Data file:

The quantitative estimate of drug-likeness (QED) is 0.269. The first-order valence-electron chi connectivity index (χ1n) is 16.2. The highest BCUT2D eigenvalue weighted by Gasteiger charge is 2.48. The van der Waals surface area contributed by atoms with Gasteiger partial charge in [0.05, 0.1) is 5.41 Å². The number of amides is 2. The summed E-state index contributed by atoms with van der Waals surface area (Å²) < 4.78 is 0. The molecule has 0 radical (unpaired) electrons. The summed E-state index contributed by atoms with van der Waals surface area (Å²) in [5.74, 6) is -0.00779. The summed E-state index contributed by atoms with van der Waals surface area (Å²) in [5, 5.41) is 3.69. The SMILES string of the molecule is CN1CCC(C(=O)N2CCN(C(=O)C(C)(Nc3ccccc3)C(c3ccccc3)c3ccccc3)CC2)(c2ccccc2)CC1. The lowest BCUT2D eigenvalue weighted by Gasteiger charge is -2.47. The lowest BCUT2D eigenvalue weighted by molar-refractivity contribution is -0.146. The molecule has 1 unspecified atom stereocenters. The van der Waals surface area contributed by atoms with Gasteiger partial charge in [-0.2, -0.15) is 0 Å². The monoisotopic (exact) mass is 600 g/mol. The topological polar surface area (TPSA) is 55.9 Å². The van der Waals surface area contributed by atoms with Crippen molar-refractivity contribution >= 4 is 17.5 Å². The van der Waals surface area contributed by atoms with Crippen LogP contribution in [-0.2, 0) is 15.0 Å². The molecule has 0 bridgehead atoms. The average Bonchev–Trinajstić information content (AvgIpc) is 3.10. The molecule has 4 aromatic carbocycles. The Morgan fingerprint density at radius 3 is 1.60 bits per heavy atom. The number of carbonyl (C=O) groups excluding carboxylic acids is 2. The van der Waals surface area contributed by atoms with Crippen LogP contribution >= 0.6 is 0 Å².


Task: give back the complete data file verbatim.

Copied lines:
The quantitative estimate of drug-likeness (QED) is 0.269. The first-order valence-electron chi connectivity index (χ1n) is 16.2. The highest BCUT2D eigenvalue weighted by Gasteiger charge is 2.48. The van der Waals surface area contributed by atoms with Gasteiger partial charge in [0.05, 0.1) is 5.41 Å². The number of amides is 2. The summed E-state index contributed by atoms with van der Waals surface area (Å²) < 4.78 is 0. The molecule has 0 radical (unpaired) electrons. The summed E-state index contributed by atoms with van der Waals surface area (Å²) in [5.74, 6) is -0.00779. The summed E-state index contributed by atoms with van der Waals surface area (Å²) in [5, 5.41) is 3.69. The SMILES string of the molecule is CN1CCC(C(=O)N2CCN(C(=O)C(C)(Nc3ccccc3)C(c3ccccc3)c3ccccc3)CC2)(c2ccccc2)CC1. The lowest BCUT2D eigenvalue weighted by Gasteiger charge is -2.47. The lowest BCUT2D eigenvalue weighted by molar-refractivity contribution is -0.146. The molecule has 1 unspecified atom stereocenters. The van der Waals surface area contributed by atoms with Gasteiger partial charge in [-0.2, -0.15) is 0 Å². The monoisotopic (exact) mass is 600 g/mol. The topological polar surface area (TPSA) is 55.9 Å². The van der Waals surface area contributed by atoms with Crippen molar-refractivity contribution >= 4 is 17.5 Å². The van der Waals surface area contributed by atoms with Crippen LogP contribution in [-0.2, 0) is 15.0 Å². The molecule has 0 bridgehead atoms. The average Bonchev–Trinajstić information content (AvgIpc) is 3.10. The molecule has 4 aromatic carbocycles. The Morgan fingerprint density at radius 3 is 1.60 bits per heavy atom. The number of carbonyl (C=O) groups excluding carboxylic acids is 2. The van der Waals surface area contributed by atoms with Crippen LogP contribution >= 0.6 is 0 Å².